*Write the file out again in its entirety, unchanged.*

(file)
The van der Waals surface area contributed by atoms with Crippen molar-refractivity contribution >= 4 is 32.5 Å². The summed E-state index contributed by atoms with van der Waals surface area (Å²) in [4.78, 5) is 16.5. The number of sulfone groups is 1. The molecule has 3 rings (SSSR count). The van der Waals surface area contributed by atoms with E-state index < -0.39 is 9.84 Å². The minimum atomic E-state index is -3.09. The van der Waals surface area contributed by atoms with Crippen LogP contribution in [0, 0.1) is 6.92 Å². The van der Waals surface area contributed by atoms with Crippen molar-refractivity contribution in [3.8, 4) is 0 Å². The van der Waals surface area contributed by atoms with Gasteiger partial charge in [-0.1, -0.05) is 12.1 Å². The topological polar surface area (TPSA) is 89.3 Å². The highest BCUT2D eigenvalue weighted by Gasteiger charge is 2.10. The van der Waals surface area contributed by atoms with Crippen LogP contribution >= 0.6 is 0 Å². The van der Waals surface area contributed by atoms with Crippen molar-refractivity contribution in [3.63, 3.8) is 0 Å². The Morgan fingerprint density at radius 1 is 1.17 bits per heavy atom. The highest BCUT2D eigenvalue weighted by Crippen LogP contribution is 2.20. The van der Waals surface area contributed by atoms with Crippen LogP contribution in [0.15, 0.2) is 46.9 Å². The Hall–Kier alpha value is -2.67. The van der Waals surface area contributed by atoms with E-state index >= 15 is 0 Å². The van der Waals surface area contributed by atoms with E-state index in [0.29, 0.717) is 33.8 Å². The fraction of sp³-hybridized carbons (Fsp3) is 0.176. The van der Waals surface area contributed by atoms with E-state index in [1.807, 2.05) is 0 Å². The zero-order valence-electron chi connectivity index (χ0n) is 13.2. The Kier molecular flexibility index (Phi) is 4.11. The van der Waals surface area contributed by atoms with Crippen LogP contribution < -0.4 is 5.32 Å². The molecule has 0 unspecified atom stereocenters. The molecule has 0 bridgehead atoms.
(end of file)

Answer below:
The van der Waals surface area contributed by atoms with Crippen molar-refractivity contribution >= 4 is 32.5 Å². The summed E-state index contributed by atoms with van der Waals surface area (Å²) in [4.78, 5) is 16.5. The number of sulfone groups is 1. The molecule has 3 rings (SSSR count). The van der Waals surface area contributed by atoms with E-state index < -0.39 is 9.84 Å². The minimum atomic E-state index is -3.09. The van der Waals surface area contributed by atoms with Crippen LogP contribution in [0, 0.1) is 6.92 Å². The van der Waals surface area contributed by atoms with Crippen molar-refractivity contribution in [3.8, 4) is 0 Å². The van der Waals surface area contributed by atoms with Gasteiger partial charge in [-0.1, -0.05) is 12.1 Å². The topological polar surface area (TPSA) is 89.3 Å². The highest BCUT2D eigenvalue weighted by Gasteiger charge is 2.10. The van der Waals surface area contributed by atoms with Crippen LogP contribution >= 0.6 is 0 Å². The van der Waals surface area contributed by atoms with Crippen molar-refractivity contribution in [3.63, 3.8) is 0 Å². The Morgan fingerprint density at radius 1 is 1.17 bits per heavy atom. The highest BCUT2D eigenvalue weighted by Crippen LogP contribution is 2.20. The van der Waals surface area contributed by atoms with Crippen LogP contribution in [0.15, 0.2) is 46.9 Å². The Hall–Kier alpha value is -2.67. The van der Waals surface area contributed by atoms with E-state index >= 15 is 0 Å². The van der Waals surface area contributed by atoms with E-state index in [0.29, 0.717) is 33.8 Å². The fraction of sp³-hybridized carbons (Fsp3) is 0.176. The van der Waals surface area contributed by atoms with E-state index in [1.807, 2.05) is 0 Å². The zero-order valence-electron chi connectivity index (χ0n) is 13.2. The Kier molecular flexibility index (Phi) is 4.11. The van der Waals surface area contributed by atoms with Crippen LogP contribution < -0.4 is 5.32 Å². The molecule has 0 unspecified atom stereocenters. The molecule has 0 bridgehead atoms.